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 General GameScrabble

SUBMITTED BY: Sandy Dennis / Raymond Corrigan

BORROWED FROM / INSPIRED BY: Scrabble, the board game

EDITED BY: まだ

DATE ADDED: Apr 17, 2008

 

  Small Classes (1-15 Students)ÒLarge Classes (16-39 Students)Ó

  Writingë

35-50 min.

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BRIEF OUTLINE: Each turn, each group of students receives seven cards. The students place these cards on the floor, forming a word. The next group must form a word from their cards that connects to the previous words.

 

MATERIALS NEEDED:

 

DETAILED EXPLANATION:

  1. Create a large floor space. This will become the board game.
  2. Divide the students into groups and decide who plays first. (4-6 people works well)
  3. Give each group seven letters.
  4. The first group places a word on the floor.
  5. The next group places its word on the floor; however, this word must connect to the first word somehow.
                 C
               HAT
                 P
                 A
                 B
                 L
                 E
  6. After each group places a word, give more letters to each group. The groups should always have seven letters when making a word.

 

VARIATIONS:

  • For more advanced classes (average second graders or above) you can print out multiple boards/letter sets and have the students work in smaller groups, for example, three groups of two students per board.
  • In the real game of Scrabble, there are Double Letter Scores, Triple Letter Scores, Double Word Scores and Triple Word Scores spots on the game board. Feel free to include these in your game.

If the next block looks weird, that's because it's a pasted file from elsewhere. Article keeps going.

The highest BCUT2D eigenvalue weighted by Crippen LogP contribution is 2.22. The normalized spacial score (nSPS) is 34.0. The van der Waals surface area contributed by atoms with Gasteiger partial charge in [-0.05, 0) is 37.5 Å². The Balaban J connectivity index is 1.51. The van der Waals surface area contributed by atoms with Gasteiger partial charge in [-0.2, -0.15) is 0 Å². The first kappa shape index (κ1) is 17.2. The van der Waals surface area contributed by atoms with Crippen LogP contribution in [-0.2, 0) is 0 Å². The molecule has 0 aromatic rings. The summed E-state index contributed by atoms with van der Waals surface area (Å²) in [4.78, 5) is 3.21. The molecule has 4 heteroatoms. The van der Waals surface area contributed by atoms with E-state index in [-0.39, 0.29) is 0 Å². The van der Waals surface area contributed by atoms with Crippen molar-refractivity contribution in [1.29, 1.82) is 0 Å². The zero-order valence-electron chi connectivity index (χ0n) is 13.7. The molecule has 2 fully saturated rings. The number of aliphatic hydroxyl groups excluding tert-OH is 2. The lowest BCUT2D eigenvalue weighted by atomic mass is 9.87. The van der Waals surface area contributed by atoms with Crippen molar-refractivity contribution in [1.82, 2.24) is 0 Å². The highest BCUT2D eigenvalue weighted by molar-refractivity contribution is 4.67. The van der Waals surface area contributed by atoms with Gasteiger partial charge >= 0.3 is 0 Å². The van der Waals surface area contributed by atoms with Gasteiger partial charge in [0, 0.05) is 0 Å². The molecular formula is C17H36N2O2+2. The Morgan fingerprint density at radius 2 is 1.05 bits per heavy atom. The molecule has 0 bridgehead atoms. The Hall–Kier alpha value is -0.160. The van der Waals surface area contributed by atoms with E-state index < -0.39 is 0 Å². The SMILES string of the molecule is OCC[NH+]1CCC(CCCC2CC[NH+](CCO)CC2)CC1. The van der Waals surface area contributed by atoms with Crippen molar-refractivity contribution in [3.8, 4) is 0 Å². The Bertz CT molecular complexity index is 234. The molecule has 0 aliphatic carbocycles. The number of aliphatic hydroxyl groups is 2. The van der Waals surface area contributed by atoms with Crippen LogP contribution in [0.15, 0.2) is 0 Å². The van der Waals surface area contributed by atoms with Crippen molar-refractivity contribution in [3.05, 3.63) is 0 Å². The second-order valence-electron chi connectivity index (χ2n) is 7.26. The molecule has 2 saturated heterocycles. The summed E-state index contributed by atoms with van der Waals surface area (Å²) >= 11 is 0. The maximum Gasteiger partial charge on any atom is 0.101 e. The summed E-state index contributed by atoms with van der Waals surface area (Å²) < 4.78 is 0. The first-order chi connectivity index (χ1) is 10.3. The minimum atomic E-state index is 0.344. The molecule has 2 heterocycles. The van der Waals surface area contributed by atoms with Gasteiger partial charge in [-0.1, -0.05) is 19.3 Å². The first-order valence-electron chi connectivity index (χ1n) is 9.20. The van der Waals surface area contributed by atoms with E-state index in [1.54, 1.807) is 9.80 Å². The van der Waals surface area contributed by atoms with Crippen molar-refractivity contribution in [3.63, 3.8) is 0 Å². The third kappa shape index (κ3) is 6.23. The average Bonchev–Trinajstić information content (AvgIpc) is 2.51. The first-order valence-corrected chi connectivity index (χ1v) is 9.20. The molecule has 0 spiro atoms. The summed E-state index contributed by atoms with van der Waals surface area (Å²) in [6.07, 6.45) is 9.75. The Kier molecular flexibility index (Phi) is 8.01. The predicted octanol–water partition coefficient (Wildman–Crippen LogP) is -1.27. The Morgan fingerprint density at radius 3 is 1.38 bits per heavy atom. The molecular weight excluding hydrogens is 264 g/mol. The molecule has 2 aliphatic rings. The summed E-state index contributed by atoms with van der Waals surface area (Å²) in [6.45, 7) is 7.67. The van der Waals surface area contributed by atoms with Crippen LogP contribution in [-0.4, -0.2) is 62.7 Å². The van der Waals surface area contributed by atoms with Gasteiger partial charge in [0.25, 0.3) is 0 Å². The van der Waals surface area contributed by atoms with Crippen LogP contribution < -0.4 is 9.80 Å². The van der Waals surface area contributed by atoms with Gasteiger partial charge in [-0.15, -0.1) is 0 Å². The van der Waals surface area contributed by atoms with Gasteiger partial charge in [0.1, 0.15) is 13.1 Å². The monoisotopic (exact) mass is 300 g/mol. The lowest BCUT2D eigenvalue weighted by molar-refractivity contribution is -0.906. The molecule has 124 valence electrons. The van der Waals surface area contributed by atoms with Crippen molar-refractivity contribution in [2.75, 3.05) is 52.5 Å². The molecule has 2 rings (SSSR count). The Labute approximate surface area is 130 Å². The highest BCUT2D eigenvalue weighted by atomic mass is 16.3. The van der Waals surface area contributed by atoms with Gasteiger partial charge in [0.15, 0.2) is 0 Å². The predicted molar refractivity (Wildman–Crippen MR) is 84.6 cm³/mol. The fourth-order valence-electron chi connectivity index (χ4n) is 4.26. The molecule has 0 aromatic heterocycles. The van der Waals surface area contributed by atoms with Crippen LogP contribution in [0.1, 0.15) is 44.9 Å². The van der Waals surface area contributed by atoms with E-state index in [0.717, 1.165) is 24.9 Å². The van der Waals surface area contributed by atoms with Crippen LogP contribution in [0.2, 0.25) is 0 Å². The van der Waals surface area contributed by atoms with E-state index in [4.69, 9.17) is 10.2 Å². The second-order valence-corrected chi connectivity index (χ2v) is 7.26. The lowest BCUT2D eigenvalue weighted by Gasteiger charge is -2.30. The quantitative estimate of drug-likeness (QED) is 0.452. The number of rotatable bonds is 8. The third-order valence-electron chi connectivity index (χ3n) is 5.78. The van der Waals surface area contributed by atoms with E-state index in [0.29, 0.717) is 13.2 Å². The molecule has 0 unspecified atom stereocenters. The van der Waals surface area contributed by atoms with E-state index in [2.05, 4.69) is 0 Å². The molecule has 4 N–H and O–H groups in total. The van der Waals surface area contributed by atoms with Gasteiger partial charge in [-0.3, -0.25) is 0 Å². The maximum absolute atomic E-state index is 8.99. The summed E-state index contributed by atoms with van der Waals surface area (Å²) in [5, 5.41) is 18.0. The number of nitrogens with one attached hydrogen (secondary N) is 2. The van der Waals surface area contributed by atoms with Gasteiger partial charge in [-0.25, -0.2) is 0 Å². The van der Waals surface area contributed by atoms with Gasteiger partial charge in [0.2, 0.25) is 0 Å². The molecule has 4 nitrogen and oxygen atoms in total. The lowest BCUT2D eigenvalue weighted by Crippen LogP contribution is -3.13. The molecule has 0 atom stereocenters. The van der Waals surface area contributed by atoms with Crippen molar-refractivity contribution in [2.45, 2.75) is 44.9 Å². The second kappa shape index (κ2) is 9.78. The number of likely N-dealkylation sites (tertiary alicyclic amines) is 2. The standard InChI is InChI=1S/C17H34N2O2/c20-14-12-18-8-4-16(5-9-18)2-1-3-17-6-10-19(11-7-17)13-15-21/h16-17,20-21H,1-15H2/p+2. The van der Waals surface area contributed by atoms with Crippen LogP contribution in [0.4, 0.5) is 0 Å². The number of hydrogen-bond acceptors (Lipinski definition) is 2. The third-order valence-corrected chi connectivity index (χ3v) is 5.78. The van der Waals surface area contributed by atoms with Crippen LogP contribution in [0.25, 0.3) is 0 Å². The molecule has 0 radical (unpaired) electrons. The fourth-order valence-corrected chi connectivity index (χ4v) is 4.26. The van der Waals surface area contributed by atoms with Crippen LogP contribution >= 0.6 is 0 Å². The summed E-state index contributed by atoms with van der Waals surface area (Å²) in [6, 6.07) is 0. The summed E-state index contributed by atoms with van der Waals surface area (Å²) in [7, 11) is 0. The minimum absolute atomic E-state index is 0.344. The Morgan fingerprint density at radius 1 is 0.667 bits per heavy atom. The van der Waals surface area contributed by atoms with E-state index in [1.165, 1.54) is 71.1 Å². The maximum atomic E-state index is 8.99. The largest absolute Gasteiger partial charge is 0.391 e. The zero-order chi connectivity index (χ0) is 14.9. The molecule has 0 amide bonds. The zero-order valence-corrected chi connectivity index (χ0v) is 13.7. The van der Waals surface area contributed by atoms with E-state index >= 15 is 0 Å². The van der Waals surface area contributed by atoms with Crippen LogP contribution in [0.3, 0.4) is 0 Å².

TEACHING SUGGESTIONS:

  • Give students one minute to put down a word before having to pass. Simply having this rule should speed students up so that you never have to actually enforce it.
  • If playing with multiple boards, a few minutes into the game find the boards which haven`t progressed far. Let the teams of that board have ten cards to make words with.

 

TIPS/CAUTIONS:

  • Be flexible with scrabble`s rules, the best way to do this is not to explain the intricacies.  For example, allow students to place a word next to another word.  Who cares if `TE` isn`t a word!

  R
CAT
  TENT

  • Groups might become stuck and not be able to play either because they can't make a word or have bad letters.  If this happens, you can either pass that team and hope they can play next round.  If all the teams become stuck, you can erase the board and start again or remove some of the letters to remove the blockage on the board.

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This page was last modified on Thursday, March 22, 2012 08:43:49 AM